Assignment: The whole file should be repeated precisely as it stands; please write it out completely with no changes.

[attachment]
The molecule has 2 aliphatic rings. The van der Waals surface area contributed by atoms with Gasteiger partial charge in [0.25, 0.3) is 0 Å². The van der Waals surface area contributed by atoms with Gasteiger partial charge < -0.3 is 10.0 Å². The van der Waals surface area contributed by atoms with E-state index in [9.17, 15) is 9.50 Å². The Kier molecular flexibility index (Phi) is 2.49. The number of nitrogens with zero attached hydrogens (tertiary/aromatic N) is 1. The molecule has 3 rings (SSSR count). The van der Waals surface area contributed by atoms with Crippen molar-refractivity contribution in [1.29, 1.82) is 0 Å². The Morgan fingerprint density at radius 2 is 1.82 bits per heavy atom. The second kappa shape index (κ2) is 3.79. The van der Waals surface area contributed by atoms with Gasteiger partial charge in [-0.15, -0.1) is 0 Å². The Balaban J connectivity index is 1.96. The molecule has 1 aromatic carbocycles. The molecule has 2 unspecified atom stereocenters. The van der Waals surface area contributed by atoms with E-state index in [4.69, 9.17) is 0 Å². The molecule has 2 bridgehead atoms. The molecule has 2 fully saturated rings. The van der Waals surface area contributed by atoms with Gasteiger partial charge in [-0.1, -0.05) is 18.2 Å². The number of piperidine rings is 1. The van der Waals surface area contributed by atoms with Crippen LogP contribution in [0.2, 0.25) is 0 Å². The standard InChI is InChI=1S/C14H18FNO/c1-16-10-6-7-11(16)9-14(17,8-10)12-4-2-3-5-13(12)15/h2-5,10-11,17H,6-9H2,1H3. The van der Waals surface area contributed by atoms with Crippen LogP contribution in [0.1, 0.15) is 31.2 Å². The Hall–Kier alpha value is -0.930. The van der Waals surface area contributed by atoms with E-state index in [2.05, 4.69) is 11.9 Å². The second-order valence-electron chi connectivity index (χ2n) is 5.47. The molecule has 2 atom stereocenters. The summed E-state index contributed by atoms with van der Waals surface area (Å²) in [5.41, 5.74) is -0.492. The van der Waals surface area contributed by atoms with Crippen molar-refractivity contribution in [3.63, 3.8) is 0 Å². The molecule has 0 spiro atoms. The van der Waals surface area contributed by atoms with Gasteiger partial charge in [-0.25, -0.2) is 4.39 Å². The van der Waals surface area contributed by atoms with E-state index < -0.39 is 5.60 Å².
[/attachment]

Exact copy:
The molecule has 2 aliphatic rings. The van der Waals surface area contributed by atoms with Gasteiger partial charge in [0.25, 0.3) is 0 Å². The van der Waals surface area contributed by atoms with Gasteiger partial charge < -0.3 is 10.0 Å². The van der Waals surface area contributed by atoms with E-state index in [9.17, 15) is 9.50 Å². The Kier molecular flexibility index (Phi) is 2.49. The number of nitrogens with zero attached hydrogens (tertiary/aromatic N) is 1. The molecule has 3 rings (SSSR count). The van der Waals surface area contributed by atoms with Crippen molar-refractivity contribution in [1.29, 1.82) is 0 Å². The Morgan fingerprint density at radius 2 is 1.82 bits per heavy atom. The second kappa shape index (κ2) is 3.79. The van der Waals surface area contributed by atoms with Gasteiger partial charge in [-0.15, -0.1) is 0 Å². The Balaban J connectivity index is 1.96. The molecule has 1 aromatic carbocycles. The molecule has 2 unspecified atom stereocenters. The van der Waals surface area contributed by atoms with E-state index in [4.69, 9.17) is 0 Å². The molecule has 2 bridgehead atoms. The molecule has 2 fully saturated rings. The van der Waals surface area contributed by atoms with Gasteiger partial charge in [-0.1, -0.05) is 18.2 Å². The number of piperidine rings is 1. The van der Waals surface area contributed by atoms with Crippen LogP contribution in [0.2, 0.25) is 0 Å². The standard InChI is InChI=1S/C14H18FNO/c1-16-10-6-7-11(16)9-14(17,8-10)12-4-2-3-5-13(12)15/h2-5,10-11,17H,6-9H2,1H3. The van der Waals surface area contributed by atoms with Crippen LogP contribution in [0.1, 0.15) is 31.2 Å². The Hall–Kier alpha value is -0.930. The van der Waals surface area contributed by atoms with E-state index in [2.05, 4.69) is 11.9 Å². The second-order valence-electron chi connectivity index (χ2n) is 5.47. The molecule has 2 atom stereocenters. The summed E-state index contributed by atoms with van der Waals surface area (Å²) in [5.41, 5.74) is -0.492. The van der Waals surface area contributed by atoms with Crippen molar-refractivity contribution in [3.63, 3.8) is 0 Å². The molecule has 0 spiro atoms. The van der Waals surface area contributed by atoms with Gasteiger partial charge in [-0.25, -0.2) is 4.39 Å². The van der Waals surface area contributed by atoms with E-state index < -0.39 is 5.60 Å².